Boeing Co., the long-hailed American multinational aerospace company that had lost its bearing following a mass grounding of its best-selling MAX 737 last year, said late on Tuesday that the demands for new planes would unlikely to gather pace for at least a decade as the pandemic outbreak continued to telescope air travels.
Aside from that, the Chicago, Illinois-based aerospace company which had handed over its global aviation industry crown to Europe’s Airbus SE last year amid a steeper drag in new orders and deliveries, had forecasted that the global commercial aviation industry would require an approximated 18,350 aircrafts over the next decade, remarking an 11% or $200 billion decline in valuation from its last year’s forecast.
Boeing Co. keeps long-term demand forecast unchanged
Nonetheless, although the world’s largest low-cost aircraft carrier manufacturer Boeing Co. had predicted a slide in aviation industry valuation to $2.9 trillion over the next decade, the Chicago-headquartered planemaker had stuck on to its longer-term demand forecast, since Boeing Co.
had been quoted saying at its statement that an increase in air travel in Asia would create a market of more than 43,000 carriers over the next two decades. However, Boeing Co.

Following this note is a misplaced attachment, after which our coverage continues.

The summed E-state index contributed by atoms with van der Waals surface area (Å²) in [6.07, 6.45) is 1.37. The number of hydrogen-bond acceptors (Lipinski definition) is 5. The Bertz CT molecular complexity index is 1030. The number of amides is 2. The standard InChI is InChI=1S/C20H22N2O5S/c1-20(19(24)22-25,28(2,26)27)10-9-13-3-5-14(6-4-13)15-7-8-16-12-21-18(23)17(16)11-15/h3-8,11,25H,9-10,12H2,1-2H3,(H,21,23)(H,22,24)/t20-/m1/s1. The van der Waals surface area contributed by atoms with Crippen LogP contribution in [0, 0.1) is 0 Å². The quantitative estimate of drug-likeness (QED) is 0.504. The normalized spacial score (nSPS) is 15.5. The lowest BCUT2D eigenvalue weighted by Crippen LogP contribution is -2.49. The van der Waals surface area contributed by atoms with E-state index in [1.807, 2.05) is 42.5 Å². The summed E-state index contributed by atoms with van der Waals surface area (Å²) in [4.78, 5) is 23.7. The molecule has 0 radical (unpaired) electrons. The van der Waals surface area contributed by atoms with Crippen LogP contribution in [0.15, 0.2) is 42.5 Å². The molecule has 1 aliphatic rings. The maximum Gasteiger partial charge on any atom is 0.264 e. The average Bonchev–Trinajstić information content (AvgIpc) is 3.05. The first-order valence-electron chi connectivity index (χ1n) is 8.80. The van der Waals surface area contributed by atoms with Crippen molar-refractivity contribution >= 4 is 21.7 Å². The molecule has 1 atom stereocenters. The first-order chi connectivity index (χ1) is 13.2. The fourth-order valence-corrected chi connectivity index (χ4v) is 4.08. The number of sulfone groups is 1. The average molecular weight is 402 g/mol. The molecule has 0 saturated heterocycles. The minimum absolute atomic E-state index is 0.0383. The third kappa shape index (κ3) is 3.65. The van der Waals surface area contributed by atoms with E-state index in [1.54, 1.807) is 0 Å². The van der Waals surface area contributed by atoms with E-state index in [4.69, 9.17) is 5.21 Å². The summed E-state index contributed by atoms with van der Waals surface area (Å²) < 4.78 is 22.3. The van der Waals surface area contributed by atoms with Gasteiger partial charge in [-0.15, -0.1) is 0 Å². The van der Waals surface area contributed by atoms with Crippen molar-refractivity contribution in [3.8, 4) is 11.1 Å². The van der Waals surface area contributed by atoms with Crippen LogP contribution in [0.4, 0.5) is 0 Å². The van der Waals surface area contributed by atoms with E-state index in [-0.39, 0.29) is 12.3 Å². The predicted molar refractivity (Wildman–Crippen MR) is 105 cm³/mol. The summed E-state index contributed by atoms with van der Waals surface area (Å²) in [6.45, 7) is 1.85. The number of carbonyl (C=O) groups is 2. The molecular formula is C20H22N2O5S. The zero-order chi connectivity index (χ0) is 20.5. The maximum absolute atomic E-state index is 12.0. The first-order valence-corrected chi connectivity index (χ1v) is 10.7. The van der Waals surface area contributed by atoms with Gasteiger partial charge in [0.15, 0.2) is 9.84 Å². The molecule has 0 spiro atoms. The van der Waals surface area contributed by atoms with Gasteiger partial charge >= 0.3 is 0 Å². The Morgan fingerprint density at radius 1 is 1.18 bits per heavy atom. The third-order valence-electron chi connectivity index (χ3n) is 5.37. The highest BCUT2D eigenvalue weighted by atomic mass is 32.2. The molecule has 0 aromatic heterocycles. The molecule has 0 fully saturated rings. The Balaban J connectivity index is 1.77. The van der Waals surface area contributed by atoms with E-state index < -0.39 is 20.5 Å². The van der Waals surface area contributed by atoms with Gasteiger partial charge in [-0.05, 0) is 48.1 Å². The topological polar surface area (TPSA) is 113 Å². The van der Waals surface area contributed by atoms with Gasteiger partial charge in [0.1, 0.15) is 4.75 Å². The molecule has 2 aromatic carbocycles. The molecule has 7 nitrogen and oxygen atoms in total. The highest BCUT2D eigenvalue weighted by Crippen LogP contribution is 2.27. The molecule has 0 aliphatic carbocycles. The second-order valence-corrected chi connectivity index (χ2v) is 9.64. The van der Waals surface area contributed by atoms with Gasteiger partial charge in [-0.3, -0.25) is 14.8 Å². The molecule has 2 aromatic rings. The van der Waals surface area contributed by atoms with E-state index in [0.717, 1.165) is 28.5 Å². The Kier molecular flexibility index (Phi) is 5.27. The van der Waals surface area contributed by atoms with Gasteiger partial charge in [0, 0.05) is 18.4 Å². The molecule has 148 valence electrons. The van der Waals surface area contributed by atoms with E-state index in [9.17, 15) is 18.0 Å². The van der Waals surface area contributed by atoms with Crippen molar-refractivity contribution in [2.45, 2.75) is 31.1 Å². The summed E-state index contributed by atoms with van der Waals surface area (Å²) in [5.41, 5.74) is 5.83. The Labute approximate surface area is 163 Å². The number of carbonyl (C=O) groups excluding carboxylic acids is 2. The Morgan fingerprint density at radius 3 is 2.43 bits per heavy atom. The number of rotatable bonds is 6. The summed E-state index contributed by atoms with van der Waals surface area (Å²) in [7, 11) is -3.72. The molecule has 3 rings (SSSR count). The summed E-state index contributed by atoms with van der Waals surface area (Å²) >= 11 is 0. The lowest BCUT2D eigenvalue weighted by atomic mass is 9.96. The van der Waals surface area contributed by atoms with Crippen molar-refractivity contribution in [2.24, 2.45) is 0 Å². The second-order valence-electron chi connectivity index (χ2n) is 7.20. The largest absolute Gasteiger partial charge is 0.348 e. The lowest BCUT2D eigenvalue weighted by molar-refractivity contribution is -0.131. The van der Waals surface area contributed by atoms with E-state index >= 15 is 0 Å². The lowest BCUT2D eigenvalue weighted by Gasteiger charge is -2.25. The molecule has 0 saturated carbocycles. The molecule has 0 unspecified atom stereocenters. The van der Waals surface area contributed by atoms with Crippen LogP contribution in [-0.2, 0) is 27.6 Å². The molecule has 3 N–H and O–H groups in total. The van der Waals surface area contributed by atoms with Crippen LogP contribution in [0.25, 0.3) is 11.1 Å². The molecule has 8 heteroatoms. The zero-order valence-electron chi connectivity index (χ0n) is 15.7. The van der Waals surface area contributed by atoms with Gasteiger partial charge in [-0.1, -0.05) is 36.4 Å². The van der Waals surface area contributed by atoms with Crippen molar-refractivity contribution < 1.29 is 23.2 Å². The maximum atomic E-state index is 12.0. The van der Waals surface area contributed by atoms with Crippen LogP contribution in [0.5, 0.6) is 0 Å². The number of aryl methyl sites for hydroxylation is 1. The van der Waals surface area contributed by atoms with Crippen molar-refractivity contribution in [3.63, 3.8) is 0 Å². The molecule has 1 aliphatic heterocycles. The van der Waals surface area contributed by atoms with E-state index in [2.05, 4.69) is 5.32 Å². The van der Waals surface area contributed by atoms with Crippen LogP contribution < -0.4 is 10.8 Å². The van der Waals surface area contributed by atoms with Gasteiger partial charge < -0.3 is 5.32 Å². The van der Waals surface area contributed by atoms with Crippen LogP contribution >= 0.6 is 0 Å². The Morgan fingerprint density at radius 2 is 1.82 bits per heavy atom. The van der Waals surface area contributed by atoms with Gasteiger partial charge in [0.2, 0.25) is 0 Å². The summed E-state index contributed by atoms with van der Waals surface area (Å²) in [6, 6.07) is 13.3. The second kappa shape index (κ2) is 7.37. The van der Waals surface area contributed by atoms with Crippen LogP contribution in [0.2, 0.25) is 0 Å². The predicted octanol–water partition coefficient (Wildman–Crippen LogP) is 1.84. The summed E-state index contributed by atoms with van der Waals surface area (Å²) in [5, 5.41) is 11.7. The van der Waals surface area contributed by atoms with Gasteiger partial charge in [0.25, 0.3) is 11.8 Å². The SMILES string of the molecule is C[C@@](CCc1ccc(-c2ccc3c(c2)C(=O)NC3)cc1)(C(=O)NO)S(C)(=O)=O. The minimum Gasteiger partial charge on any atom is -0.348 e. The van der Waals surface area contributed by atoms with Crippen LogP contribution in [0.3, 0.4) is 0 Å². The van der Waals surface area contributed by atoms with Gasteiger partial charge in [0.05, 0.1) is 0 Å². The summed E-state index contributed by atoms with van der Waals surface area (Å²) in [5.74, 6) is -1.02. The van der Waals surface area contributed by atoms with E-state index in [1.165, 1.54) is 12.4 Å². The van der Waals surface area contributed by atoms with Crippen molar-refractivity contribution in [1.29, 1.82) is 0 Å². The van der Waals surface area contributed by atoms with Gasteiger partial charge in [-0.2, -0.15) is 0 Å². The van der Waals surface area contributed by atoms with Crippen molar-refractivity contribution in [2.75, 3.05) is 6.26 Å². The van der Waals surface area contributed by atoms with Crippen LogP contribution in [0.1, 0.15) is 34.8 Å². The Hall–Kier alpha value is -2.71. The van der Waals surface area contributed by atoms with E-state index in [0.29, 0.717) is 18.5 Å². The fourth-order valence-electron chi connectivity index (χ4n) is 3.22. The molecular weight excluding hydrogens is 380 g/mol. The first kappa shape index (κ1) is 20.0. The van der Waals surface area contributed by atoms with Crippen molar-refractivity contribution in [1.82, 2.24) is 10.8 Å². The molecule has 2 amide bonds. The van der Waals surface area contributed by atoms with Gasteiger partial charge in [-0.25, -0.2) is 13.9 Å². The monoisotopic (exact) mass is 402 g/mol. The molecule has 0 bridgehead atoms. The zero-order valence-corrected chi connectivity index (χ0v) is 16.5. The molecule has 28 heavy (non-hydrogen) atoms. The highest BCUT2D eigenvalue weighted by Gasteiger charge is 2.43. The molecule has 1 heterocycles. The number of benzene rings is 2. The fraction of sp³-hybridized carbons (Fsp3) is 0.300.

Vice President of commercial marketing, Darren Hulst had acknowledged that its latest prediction on longer-term carrier demands had been designed on the basis of prior records including a recovery of aviation industry following the terrorist attack of 9/11.
In tandem, the Chicago-based American multinational planemaker Boeing Co., which had slashed thousands of jobs this year as airlines across the world found themselves with more carriers than they might require amid a global-scale travel restriction aimed at containing the pandemic outbreak, had also added at its statement that the global aviation industry would likely to require at least three years to reach a pre-pandemic level.
More than a half of Boeing Co. revenues were stemmed from its defence and space business this year thus far, while the planemaker had also predicted that the global demand for military planes, satellites, drones and other devices would surge to $2.6 trillion over the next decade.